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Nine states don't give maximum unemployment benefits: Does yours?

Extended unemployment benefits – after the first 26 weeks – are paid by Uncle Sam, but only if states pass legislation allowing it. So far, 37 states and D.C. are on board, four have unemployment levels too low to qualify, and nine just haven't taken action.

President Obama pauses before signing unemployment extensions, part of the middle-class tax cut bill, in the South Court Auditorium in Washington, D.C., on Dec. 17. The compromise law extended tax cuts for families at every income level, renewed jobless benefits for the long-term unemployed, and enacted a new one-year cut in Social Security taxes.

Douliery / SIPA Press / Newscom / File

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On December 17th, Congress reauthorized emergency benefits for unemployed workers, giving them an extra 13 to 20 weeks of unemployment compensation.

But before Uncle Sam can cut the checks – the extended benefits are fully funded by the federal government, not the states – each state needs to pass legislation allowing the legal distribution of the funds.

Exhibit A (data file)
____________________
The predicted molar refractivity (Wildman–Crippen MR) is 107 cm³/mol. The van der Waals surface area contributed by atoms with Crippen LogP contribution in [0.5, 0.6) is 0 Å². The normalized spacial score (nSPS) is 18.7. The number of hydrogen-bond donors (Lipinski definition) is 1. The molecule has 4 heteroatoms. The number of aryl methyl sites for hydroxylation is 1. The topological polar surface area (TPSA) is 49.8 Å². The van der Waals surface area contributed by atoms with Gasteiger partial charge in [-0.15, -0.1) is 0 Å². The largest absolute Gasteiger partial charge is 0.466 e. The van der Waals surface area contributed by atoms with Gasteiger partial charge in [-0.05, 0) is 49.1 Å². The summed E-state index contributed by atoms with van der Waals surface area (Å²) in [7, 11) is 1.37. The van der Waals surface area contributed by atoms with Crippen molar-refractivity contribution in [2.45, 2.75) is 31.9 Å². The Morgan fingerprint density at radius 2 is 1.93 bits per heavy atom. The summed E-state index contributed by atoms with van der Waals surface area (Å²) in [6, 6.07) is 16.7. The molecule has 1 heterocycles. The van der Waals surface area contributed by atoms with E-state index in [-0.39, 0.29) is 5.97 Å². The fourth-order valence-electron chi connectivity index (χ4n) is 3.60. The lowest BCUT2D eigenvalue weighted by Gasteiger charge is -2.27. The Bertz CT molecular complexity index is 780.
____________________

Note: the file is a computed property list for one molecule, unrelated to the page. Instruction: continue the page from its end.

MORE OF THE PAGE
Nine states have not done this yet.

On Monday, in a mathematical projection, the National Employment Law Project said that as a result of those nine states not passing legislation, some 236,000 workers could lose out on $876 million in unemployment benefits. In most cases, the unemployed will miss out on an extra 13 weeks of payments. But, in two states, Louisiana and Mississippi, the jobless would qualify for an extra 20 weeks.

“With full federal funding of this program assured through the end of 2011, the decision to activate Extended Benefits programs in these nine states should be an easy one,” says George Wentworth, a senior staff attorney at NELP in New York.


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